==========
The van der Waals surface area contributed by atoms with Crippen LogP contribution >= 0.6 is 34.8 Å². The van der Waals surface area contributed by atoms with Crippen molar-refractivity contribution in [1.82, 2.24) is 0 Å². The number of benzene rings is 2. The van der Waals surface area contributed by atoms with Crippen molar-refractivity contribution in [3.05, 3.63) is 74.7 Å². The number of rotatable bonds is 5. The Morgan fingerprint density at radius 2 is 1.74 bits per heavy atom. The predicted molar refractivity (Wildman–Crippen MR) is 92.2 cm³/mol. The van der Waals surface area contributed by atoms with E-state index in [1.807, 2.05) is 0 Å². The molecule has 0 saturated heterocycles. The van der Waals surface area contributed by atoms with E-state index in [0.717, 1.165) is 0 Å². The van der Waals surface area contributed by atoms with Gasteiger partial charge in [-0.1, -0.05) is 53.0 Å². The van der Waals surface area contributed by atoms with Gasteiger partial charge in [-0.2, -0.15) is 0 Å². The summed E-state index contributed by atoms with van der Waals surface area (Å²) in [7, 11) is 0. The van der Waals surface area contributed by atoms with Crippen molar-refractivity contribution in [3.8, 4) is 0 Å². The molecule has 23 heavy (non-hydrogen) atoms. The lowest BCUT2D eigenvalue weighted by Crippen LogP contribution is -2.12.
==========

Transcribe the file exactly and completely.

The van der Waals surface area contributed by atoms with Crippen LogP contribution >= 0.6 is 34.8 Å². The van der Waals surface area contributed by atoms with Crippen molar-refractivity contribution in [1.82, 2.24) is 0 Å². The number of benzene rings is 2. The van der Waals surface area contributed by atoms with Crippen molar-refractivity contribution in [3.05, 3.63) is 74.7 Å². The number of rotatable bonds is 5. The Morgan fingerprint density at radius 2 is 1.74 bits per heavy atom. The predicted molar refractivity (Wildman–Crippen MR) is 92.2 cm³/mol. The van der Waals surface area contributed by atoms with E-state index in [1.807, 2.05) is 0 Å². The molecule has 0 saturated heterocycles. The van der Waals surface area contributed by atoms with E-state index in [0.717, 1.165) is 0 Å². The van der Waals surface area contributed by atoms with Gasteiger partial charge in [-0.1, -0.05) is 53.0 Å². The van der Waals surface area contributed by atoms with Gasteiger partial charge in [-0.2, -0.15) is 0 Å². The summed E-state index contributed by atoms with van der Waals surface area (Å²) in [7, 11) is 0. The van der Waals surface area contributed by atoms with Crippen molar-refractivity contribution in [3.8, 4) is 0 Å². The molecule has 23 heavy (non-hydrogen) atoms. The lowest BCUT2D eigenvalue weighted by Crippen LogP contribution is -2.12.